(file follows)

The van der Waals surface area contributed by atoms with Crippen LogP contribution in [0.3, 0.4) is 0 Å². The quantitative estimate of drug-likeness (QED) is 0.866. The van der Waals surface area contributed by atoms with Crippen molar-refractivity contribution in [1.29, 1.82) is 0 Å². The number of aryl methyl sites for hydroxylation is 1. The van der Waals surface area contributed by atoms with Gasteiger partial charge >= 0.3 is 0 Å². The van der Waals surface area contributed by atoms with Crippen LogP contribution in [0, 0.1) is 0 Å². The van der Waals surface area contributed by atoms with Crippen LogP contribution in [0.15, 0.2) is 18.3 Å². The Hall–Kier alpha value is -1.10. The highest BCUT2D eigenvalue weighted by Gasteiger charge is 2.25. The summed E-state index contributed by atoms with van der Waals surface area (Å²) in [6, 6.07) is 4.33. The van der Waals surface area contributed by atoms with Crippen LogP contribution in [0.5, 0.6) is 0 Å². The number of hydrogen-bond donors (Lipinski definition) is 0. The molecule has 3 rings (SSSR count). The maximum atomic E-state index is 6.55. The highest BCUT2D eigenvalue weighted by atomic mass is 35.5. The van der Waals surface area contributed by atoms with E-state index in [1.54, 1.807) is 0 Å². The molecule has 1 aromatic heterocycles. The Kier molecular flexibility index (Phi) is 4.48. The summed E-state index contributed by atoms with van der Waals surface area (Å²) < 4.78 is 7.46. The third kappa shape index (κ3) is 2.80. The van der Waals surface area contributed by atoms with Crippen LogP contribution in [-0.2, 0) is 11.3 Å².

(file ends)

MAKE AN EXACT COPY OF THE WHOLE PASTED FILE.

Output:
The van der Waals surface area contributed by atoms with Crippen LogP contribution in [0.3, 0.4) is 0 Å². The quantitative estimate of drug-likeness (QED) is 0.866. The van der Waals surface area contributed by atoms with Crippen molar-refractivity contribution in [1.29, 1.82) is 0 Å². The number of aryl methyl sites for hydroxylation is 1. The van der Waals surface area contributed by atoms with Gasteiger partial charge >= 0.3 is 0 Å². The van der Waals surface area contributed by atoms with Crippen LogP contribution in [0, 0.1) is 0 Å². The van der Waals surface area contributed by atoms with Crippen LogP contribution in [0.15, 0.2) is 18.3 Å². The Hall–Kier alpha value is -1.10. The highest BCUT2D eigenvalue weighted by Gasteiger charge is 2.25. The summed E-state index contributed by atoms with van der Waals surface area (Å²) in [6, 6.07) is 4.33. The van der Waals surface area contributed by atoms with Crippen LogP contribution in [0.5, 0.6) is 0 Å². The number of hydrogen-bond donors (Lipinski definition) is 0. The molecule has 3 rings (SSSR count). The maximum atomic E-state index is 6.55. The highest BCUT2D eigenvalue weighted by atomic mass is 35.5. The van der Waals surface area contributed by atoms with E-state index in [1.54, 1.807) is 0 Å². The molecule has 1 aromatic heterocycles. The Kier molecular flexibility index (Phi) is 4.48. The summed E-state index contributed by atoms with van der Waals surface area (Å²) < 4.78 is 7.46. The third kappa shape index (κ3) is 2.80. The van der Waals surface area contributed by atoms with Crippen LogP contribution in [-0.2, 0) is 11.3 Å².